Over the two days that the forum will run for, the African policy landscape will be examined and considerations made on how best to meet the challenge of using evidence to significantly influence policy. Photo: Kate Holt/Africa Practice

On 6-7 March 2018 in Nairobi, Kenya, The Think Tank Initiative (TTI), the International Development Research Centre (IDRC) and the MasterCard Foundation will host an African Evidence-Informed Policy Forum.

While there has been extensive evidence that development research, when done effectively, can improve public policy and help in accelerating development progress, results have also shown that in many Lower and Middle-Income Countries (LMICs), data, evidence, and analysis are unable to significantly inform public policy processes. It is within, and as a response to, this contradiction that a mixed group of key African evidence-to-policy actors will convene at this forum.

The forum will bring together researchers, donors, policymakers, academics, and members of the private sector and in various sessions over the two days, these actors will examine the African policy landscape and make considerations on how best to meet this challenge.

AFIDEP’s Dr. Eliya Zulu and Dr. Rose Oronje will participate in the forum. Dr. Oronje will speak in the afternoon of the Tuesday session: “Experiences of building strategic partnerships to promote evidence-informed policymaking in the African context”. This session is aimed at exploring how collaboration has contributed to strengthening evidence-informed policy, and at discussing the factors that made these partnerships successful. Dr. Zulu will speak on Wednesday morning during the session: “How to incentivize actors in the Evidence-Informed Policy ecosystem to better work together to achieve impact”. The objective of this session is to identify the incentives that support collaboration to generate, share and use evidence to inform policy and practice.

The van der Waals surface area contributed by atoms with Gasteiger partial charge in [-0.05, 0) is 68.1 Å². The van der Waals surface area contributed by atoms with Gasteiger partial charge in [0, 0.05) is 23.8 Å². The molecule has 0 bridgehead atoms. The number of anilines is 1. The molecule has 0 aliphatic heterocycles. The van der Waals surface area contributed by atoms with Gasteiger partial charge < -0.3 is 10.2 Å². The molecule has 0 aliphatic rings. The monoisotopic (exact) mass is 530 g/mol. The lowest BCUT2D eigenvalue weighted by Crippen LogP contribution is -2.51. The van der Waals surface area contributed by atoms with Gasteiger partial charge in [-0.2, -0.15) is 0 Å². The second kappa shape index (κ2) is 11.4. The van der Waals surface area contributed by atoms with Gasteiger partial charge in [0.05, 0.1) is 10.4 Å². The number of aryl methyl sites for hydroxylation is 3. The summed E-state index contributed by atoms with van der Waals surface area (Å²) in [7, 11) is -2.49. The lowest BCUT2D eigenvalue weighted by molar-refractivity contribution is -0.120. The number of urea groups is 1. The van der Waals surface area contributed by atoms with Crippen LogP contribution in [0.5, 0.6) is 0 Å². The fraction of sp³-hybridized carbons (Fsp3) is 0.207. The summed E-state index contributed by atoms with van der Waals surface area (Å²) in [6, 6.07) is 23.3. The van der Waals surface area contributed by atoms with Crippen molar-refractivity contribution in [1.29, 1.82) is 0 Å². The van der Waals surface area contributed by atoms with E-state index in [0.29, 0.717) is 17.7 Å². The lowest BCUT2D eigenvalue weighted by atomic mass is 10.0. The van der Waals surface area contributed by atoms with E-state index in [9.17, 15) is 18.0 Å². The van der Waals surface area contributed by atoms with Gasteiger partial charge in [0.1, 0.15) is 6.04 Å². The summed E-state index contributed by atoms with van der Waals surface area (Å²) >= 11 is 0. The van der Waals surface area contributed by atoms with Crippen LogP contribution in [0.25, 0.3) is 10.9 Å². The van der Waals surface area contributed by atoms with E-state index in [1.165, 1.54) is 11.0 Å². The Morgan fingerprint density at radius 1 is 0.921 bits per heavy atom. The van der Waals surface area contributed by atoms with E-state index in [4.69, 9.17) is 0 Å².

Over the rest of the sessions during the two days, more than two dozen Africa policy specialists will participate at the forum to share lessons and recommendations on how best researchers, policymakers and other stakeholders can bring timely, relevant, and reliable new knowledge to have a significant influence on policy decisions in LMICs. Lessons from this forum will hopefully lead to new forms of engagement with a range of policy research organisations, networks and collectives in Africa as a way of creating momentum for the uptake of evidence-informed policymaking on the continent.

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